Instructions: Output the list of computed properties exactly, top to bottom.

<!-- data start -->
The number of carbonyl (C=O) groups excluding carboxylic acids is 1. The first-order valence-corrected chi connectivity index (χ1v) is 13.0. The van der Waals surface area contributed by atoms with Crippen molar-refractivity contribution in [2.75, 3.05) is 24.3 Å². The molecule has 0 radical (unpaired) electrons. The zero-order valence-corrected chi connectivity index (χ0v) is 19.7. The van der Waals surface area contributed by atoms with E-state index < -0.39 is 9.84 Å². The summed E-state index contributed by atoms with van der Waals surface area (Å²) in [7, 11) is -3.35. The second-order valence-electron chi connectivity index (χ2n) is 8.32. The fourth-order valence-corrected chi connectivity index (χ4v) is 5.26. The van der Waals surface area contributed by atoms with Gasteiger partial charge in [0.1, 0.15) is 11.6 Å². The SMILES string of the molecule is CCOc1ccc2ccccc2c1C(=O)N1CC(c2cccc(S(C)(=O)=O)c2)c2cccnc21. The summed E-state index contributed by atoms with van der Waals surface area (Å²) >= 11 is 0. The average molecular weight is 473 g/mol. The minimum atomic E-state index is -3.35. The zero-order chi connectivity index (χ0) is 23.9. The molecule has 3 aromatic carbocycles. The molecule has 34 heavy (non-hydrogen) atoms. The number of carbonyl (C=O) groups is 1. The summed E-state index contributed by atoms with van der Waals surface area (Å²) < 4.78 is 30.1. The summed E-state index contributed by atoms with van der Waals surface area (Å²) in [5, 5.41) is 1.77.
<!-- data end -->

The number of carbonyl (C=O) groups excluding carboxylic acids is 1. The first-order valence-corrected chi connectivity index (χ1v) is 13.0. The van der Waals surface area contributed by atoms with Crippen molar-refractivity contribution in [2.75, 3.05) is 24.3 Å². The molecule has 0 radical (unpaired) electrons. The zero-order valence-corrected chi connectivity index (χ0v) is 19.7. The van der Waals surface area contributed by atoms with E-state index < -0.39 is 9.84 Å². The summed E-state index contributed by atoms with van der Waals surface area (Å²) in [7, 11) is -3.35. The second-order valence-electron chi connectivity index (χ2n) is 8.32. The fourth-order valence-corrected chi connectivity index (χ4v) is 5.26. The van der Waals surface area contributed by atoms with Gasteiger partial charge in [0.1, 0.15) is 11.6 Å². The SMILES string of the molecule is CCOc1ccc2ccccc2c1C(=O)N1CC(c2cccc(S(C)(=O)=O)c2)c2cccnc21. The summed E-state index contributed by atoms with van der Waals surface area (Å²) >= 11 is 0. The average molecular weight is 473 g/mol. The minimum atomic E-state index is -3.35. The zero-order chi connectivity index (χ0) is 23.9. The molecule has 3 aromatic carbocycles. The molecule has 34 heavy (non-hydrogen) atoms. The number of carbonyl (C=O) groups is 1. The summed E-state index contributed by atoms with van der Waals surface area (Å²) < 4.78 is 30.1. The summed E-state index contributed by atoms with van der Waals surface area (Å²) in [5, 5.41) is 1.77.